Written: 19 May 1922
First Published:Letter No. 1 published Pravda No. 21, January 21, 1949; Dictated by telephone; Published according to a typewritten copy; Letter No. 2 First published in 1945 in tenth Miscellany XXXV; Dictated by telephone; Published according to a typewritten copy
Source: Lenin’s Collected Works, 2nd English Edition, Progress Publishers, Moscow, 1965, Volume 33, pages 360-362
Translated: David Skvirsky and George Hanna
Transcription\HTML Markup: David Walters & R. Cymbala
Copyleft: V. I. Lenin Internet Archive (www.marx.org) 2002. Permission is granted to copy and/or distribute this document under the terms of the GNU Free Documentation License
To Comrade Stalin with the request to pass this round to all members of the Political Bureau
Appended are two reports. The first from Professor Osadchy, an expert on electricity, about radio-telegraph and telephone communication; the second is from Bonch-Bruyevich (who is not related to the well-known Bonch-Bruyevich brothers, one of whom was the Executive Secretary of the Council of People’s Commissars, and the other an outstanding tsarist general). This Bonch-Bruyevich, whose report I append, is a prominent specialist and inventor in radio engineering and one of the principal figures at the Nizhni-Novgorod Radio Laboratory.
These reports show that it is technically quite feasible to broadcast human speech over any distance by wireless; furthermore, it is also possible to use many hundreds of stations that could broadcast speeches, reports and lectures delivered in Moscow to many hundreds of places throughout the Republic, situated hundreds and, under certain conditions, thousands of versts away from Moscow.
I think that from the standpoint of propaganda and agitation, especially for those masses of the population who are illiterate, and also for broadcasting lectures, it is absolutely necessary for us to carry out this plan. Considering the unfitness of most of the bourgeois professors of social sciences whom we are using and even the harm caused by them, we have no other way out than to enable our few communist professors, who are capable of delivering lectures on social sciences, to deliver these lectures for hundreds of localities in all parts of the Federation.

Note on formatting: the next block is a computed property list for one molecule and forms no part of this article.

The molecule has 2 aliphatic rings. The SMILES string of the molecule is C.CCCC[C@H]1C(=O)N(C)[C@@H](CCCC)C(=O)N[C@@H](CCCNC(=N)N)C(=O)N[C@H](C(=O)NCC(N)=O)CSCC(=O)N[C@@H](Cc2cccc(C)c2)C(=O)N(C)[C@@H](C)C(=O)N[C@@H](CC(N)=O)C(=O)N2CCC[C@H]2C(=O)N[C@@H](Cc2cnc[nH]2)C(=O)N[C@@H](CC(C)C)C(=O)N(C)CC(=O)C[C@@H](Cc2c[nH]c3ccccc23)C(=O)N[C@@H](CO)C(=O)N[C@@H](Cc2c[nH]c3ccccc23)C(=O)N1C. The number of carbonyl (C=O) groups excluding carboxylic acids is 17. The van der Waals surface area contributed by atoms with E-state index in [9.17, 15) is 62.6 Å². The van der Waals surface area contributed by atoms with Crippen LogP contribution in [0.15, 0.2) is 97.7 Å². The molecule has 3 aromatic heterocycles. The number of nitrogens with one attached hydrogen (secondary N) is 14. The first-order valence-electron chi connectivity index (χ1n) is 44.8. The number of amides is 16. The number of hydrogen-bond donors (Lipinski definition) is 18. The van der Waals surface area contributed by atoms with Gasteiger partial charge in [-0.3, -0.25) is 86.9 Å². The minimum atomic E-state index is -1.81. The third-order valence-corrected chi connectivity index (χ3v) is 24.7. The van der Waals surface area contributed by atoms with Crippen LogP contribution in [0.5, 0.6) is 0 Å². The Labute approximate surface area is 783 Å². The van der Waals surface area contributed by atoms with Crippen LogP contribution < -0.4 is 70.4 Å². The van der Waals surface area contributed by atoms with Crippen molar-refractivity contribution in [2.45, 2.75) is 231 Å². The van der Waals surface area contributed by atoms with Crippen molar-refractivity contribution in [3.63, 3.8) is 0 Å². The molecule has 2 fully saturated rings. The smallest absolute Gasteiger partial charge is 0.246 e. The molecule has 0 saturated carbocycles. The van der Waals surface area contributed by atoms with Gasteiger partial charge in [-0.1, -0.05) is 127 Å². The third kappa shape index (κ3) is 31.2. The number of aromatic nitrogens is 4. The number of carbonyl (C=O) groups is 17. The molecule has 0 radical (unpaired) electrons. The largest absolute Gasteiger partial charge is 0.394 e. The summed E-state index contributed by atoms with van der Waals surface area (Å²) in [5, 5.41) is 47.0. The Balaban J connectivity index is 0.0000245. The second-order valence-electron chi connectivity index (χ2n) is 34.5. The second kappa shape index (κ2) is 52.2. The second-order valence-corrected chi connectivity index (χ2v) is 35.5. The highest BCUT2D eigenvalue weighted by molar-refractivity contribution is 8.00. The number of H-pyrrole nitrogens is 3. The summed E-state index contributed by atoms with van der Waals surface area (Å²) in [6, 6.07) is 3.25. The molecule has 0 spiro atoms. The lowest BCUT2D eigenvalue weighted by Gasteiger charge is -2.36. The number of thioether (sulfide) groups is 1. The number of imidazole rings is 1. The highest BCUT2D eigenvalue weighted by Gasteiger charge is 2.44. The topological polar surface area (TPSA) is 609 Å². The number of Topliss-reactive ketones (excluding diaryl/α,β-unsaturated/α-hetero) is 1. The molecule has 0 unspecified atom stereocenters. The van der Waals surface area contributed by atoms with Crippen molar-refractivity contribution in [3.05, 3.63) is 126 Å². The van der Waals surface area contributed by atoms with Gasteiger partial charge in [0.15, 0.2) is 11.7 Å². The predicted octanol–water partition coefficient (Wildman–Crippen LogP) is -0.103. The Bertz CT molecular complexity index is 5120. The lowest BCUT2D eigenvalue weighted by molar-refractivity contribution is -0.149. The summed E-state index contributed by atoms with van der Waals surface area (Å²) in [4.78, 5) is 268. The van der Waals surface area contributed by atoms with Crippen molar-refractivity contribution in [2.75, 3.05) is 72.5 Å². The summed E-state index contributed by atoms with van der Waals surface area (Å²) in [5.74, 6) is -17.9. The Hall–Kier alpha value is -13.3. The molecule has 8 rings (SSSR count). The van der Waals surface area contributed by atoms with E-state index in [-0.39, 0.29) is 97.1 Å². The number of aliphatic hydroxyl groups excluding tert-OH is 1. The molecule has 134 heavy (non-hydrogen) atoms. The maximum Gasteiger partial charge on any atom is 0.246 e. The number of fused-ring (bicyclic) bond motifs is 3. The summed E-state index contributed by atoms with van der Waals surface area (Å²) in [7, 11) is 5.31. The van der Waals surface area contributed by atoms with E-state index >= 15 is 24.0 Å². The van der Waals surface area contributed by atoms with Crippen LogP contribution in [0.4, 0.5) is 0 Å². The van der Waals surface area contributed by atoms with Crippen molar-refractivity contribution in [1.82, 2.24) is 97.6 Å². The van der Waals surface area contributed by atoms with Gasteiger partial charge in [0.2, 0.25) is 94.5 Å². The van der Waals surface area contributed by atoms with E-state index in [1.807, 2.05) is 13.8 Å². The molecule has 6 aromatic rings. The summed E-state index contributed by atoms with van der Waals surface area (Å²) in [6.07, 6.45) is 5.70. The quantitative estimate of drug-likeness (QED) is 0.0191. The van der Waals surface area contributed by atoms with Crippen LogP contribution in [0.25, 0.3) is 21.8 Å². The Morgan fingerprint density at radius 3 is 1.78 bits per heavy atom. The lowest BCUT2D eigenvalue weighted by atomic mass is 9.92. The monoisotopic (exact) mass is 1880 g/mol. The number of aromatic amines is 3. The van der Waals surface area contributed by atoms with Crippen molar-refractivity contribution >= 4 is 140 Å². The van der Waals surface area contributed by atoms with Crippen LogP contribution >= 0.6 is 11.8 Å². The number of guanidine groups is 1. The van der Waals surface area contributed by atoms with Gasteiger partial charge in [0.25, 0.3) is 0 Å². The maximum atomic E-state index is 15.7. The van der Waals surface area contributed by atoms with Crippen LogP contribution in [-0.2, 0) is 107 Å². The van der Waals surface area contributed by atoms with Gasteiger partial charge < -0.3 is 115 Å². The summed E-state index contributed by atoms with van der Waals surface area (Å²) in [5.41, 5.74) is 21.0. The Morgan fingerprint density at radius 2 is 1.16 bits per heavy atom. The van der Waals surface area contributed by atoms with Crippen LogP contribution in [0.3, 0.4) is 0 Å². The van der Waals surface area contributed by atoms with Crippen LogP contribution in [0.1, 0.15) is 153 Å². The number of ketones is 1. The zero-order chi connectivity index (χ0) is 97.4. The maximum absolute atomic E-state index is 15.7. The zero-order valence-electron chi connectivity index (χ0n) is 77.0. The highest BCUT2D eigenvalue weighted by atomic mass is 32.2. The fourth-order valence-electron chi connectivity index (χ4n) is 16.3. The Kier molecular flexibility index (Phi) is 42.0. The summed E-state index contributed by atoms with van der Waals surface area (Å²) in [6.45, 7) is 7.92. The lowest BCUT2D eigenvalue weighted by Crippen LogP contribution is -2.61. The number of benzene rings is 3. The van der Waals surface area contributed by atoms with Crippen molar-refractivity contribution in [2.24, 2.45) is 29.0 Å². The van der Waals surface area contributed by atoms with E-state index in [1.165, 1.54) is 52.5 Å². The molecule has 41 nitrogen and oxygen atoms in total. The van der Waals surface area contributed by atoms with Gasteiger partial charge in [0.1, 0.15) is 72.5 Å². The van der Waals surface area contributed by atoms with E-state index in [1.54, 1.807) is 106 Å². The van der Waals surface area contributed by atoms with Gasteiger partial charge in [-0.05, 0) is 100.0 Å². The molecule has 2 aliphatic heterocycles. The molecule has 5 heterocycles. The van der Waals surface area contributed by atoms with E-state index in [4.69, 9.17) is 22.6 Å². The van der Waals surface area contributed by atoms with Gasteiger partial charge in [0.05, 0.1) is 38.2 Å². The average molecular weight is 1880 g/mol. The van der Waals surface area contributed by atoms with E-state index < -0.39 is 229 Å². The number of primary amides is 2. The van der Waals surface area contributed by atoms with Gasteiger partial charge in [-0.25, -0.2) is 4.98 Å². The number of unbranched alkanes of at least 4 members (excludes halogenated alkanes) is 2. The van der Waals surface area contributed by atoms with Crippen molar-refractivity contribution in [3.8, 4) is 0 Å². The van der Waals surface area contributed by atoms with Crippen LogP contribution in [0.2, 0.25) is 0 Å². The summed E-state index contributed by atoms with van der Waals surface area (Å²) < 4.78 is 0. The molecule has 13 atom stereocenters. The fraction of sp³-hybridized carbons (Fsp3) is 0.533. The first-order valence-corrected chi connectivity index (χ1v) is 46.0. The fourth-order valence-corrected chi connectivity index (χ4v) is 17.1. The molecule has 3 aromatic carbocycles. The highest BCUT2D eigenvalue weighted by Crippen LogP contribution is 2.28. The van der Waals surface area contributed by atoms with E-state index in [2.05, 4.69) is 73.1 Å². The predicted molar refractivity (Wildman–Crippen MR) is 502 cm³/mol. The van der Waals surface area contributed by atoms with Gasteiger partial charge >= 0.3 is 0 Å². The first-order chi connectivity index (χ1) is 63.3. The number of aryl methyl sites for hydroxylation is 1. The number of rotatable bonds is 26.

I am, therefore, of the opinion that under no circumstances should we stint funds to complete the organisation of wireless communication and produce efficiently working loudspeakers.
I propose that we pass a decision to allocate, as an extraordinary measure, a sum of up to 100,000 rubles from the gold fund over and above the estimate to organise the work at the Nizhni-Novgorod Radio Laboratory in order to accelerate to the maximum the completion of the work it has begun to instal efficient loudspeakers and many hundreds of stations throughout the Republic, which can repeat for the broad masses the speeches, reports and lectures delivered in Moscow or some other centre.
The Council of Labour and Defence must be instructed to organise special supervision over the expenditure of this fund and, perhaps, if it proves to be expedient, to institute bonuses from the above fund for specially rapid and successful work.
Let me add that today’s Izvestia carries a report about an English invention in radio-telegraphy that transmits radio-telegrams secretly. If we managed to buy this invention, radio-telephone and radio-telegraph communication would be of further tremendous significance for military purposes.
May 19, 1922
Re today’s paper from Bonch-Bruyevich I think that we cannot finance the Radio Laboratory from the gold fund without special assignments.
I therefore propose instructing the Council of Labour and Defence to find out what expenditures are necessary to enable the Radio Laboratory to accelerate to the maximum the improvement and production of loudspeaking telephones and receivers. This is the only thing for which we should, in my opinion, allocate a definite sum of gold over and above the estimate.
May 19, 1922